Coming a long six years after the TV series’ cancelation at the end of its ninth season and a full ten years after the last big screen outing for “The X-Files”, “I Want to Believe” is a “stand alone” story in the vein of “The Silence of the Lambs” or “The Cell”. It’s not as bold as either of those films, and that’s its greatest weakness. But it is a good thriller that relies upon the wits and imaginations of its characters and the cold, dark atmosphere of its landscapes rather than on over-produced action sequences and special effects.

The movie begins with the disquieting image of a line of FBI agents crossing a field of snow in West Virginia poking the ground with sounding sticks. There is little doubt that they are searching for a victim of some type of abduction. They are lead by a man with long white hair who falls to his knees in the middle of the field and begins to dig. This daylight scene is intercut with a night scene in the same wintery area. A woman is attacked by two men. She injures one with a gardening fork before she is overcome. Back in daylight we find the white-haired man has uncovered the severed arm of the man she injured.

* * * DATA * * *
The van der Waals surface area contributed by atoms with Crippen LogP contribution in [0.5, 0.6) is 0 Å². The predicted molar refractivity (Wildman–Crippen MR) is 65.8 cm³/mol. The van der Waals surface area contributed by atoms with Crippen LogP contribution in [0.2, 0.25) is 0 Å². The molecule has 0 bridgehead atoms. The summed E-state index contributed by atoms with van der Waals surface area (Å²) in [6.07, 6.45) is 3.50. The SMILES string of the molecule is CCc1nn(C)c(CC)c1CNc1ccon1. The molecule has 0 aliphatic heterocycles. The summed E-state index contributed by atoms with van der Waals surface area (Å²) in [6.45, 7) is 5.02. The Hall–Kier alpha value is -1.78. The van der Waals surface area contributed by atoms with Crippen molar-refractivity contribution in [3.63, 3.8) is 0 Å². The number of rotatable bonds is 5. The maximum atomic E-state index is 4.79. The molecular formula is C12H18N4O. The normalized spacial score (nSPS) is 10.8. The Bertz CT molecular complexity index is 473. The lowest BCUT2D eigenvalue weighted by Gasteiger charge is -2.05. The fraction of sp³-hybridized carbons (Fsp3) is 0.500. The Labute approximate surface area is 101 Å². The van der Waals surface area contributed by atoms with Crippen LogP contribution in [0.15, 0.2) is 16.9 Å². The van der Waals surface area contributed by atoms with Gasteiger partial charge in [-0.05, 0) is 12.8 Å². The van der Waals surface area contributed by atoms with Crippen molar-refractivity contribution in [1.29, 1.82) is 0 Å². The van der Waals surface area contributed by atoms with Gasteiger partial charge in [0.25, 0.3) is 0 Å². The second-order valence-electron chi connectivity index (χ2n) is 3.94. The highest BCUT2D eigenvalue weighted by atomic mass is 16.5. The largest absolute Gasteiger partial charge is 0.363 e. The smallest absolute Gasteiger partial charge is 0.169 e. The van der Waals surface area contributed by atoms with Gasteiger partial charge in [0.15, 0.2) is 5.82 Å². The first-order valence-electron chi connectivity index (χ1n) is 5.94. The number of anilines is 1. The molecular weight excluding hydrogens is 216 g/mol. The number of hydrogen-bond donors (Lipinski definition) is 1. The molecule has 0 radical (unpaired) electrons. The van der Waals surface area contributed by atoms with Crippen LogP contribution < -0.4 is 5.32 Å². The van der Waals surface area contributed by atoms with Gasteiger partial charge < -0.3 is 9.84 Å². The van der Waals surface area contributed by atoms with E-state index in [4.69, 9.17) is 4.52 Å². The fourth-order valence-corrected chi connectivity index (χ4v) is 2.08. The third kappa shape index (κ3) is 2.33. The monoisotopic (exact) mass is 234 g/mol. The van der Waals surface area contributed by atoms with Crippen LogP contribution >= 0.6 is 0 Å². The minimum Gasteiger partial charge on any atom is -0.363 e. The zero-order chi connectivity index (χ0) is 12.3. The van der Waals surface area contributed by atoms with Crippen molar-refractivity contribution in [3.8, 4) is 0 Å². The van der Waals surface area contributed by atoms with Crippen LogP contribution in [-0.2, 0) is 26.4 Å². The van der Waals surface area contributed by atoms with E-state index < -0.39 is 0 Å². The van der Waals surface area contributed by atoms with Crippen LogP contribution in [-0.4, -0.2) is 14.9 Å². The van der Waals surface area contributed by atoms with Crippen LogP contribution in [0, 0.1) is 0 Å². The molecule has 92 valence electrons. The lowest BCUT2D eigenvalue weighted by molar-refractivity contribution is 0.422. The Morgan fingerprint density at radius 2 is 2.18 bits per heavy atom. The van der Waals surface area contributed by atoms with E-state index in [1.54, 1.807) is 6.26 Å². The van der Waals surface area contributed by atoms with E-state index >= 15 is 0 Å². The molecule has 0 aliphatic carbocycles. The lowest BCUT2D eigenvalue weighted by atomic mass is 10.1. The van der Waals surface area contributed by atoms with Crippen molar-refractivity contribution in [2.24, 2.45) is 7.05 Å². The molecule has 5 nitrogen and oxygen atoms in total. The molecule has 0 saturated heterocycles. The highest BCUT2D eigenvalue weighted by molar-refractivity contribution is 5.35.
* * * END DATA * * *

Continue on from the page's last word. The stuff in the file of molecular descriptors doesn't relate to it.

This opening scene masterfully sets the dark mood and basic suspense of the film. Director/co-writer Chris Carter and co-writer Frank Spotnitz prove how much they have grown as filmmakers since Carter created “The X-Files” in the early nineties. The tension and mystery they build in these initial scenes sets the picture’s tone with great efficiency. Cinematographer Bill Roe (a veteran of television shows like “The X-Files”, whose work can most recently be seen on the Fox series “Terminator: The Sarah Conner Chronicles”) deserves a great deal of the atmospheric credit in the way he photographs the chilling winterscapes of Vancouver substituting for West Virginia.